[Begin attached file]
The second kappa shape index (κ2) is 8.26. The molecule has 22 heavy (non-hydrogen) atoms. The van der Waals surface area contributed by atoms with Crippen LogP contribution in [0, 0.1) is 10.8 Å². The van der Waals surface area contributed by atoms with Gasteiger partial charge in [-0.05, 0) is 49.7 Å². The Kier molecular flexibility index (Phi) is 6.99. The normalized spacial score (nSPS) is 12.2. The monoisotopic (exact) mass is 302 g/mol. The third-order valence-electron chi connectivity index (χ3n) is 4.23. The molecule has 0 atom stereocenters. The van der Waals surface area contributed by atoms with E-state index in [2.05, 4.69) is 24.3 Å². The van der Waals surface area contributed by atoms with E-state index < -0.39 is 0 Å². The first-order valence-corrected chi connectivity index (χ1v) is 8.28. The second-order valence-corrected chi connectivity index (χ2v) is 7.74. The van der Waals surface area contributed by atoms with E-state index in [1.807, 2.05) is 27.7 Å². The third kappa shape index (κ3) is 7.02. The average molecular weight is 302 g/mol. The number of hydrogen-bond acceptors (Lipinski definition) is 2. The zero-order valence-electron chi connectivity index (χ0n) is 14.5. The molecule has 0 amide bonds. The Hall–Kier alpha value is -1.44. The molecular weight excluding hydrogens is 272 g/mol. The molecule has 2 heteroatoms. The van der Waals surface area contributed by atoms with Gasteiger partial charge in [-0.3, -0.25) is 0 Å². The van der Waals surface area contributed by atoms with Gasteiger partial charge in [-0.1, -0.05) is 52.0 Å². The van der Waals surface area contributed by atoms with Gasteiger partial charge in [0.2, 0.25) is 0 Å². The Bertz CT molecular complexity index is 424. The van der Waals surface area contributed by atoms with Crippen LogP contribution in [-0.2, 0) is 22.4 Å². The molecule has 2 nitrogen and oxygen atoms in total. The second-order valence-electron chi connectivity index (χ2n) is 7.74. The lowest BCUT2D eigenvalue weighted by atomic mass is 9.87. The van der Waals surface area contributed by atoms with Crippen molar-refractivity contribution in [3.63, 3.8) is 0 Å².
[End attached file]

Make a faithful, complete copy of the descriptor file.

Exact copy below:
The second kappa shape index (κ2) is 8.26. The molecule has 22 heavy (non-hydrogen) atoms. The van der Waals surface area contributed by atoms with Crippen LogP contribution in [0, 0.1) is 10.8 Å². The van der Waals surface area contributed by atoms with Gasteiger partial charge in [-0.05, 0) is 49.7 Å². The Kier molecular flexibility index (Phi) is 6.99. The normalized spacial score (nSPS) is 12.2. The monoisotopic (exact) mass is 302 g/mol. The third-order valence-electron chi connectivity index (χ3n) is 4.23. The molecule has 0 atom stereocenters. The van der Waals surface area contributed by atoms with E-state index in [2.05, 4.69) is 24.3 Å². The van der Waals surface area contributed by atoms with E-state index < -0.39 is 0 Å². The first-order valence-corrected chi connectivity index (χ1v) is 8.28. The second-order valence-corrected chi connectivity index (χ2v) is 7.74. The van der Waals surface area contributed by atoms with E-state index in [1.807, 2.05) is 27.7 Å². The third kappa shape index (κ3) is 7.02. The average molecular weight is 302 g/mol. The number of hydrogen-bond acceptors (Lipinski definition) is 2. The zero-order valence-electron chi connectivity index (χ0n) is 14.5. The molecule has 0 amide bonds. The Hall–Kier alpha value is -1.44. The molecular weight excluding hydrogens is 272 g/mol. The molecule has 2 heteroatoms. The van der Waals surface area contributed by atoms with Gasteiger partial charge in [-0.3, -0.25) is 0 Å². The van der Waals surface area contributed by atoms with Gasteiger partial charge in [-0.1, -0.05) is 52.0 Å². The van der Waals surface area contributed by atoms with Gasteiger partial charge in [0.2, 0.25) is 0 Å². The Bertz CT molecular complexity index is 424. The van der Waals surface area contributed by atoms with Crippen LogP contribution in [-0.2, 0) is 22.4 Å². The molecule has 2 nitrogen and oxygen atoms in total. The second-order valence-electron chi connectivity index (χ2n) is 7.74. The lowest BCUT2D eigenvalue weighted by atomic mass is 9.87. The van der Waals surface area contributed by atoms with Crippen molar-refractivity contribution in [3.63, 3.8) is 0 Å².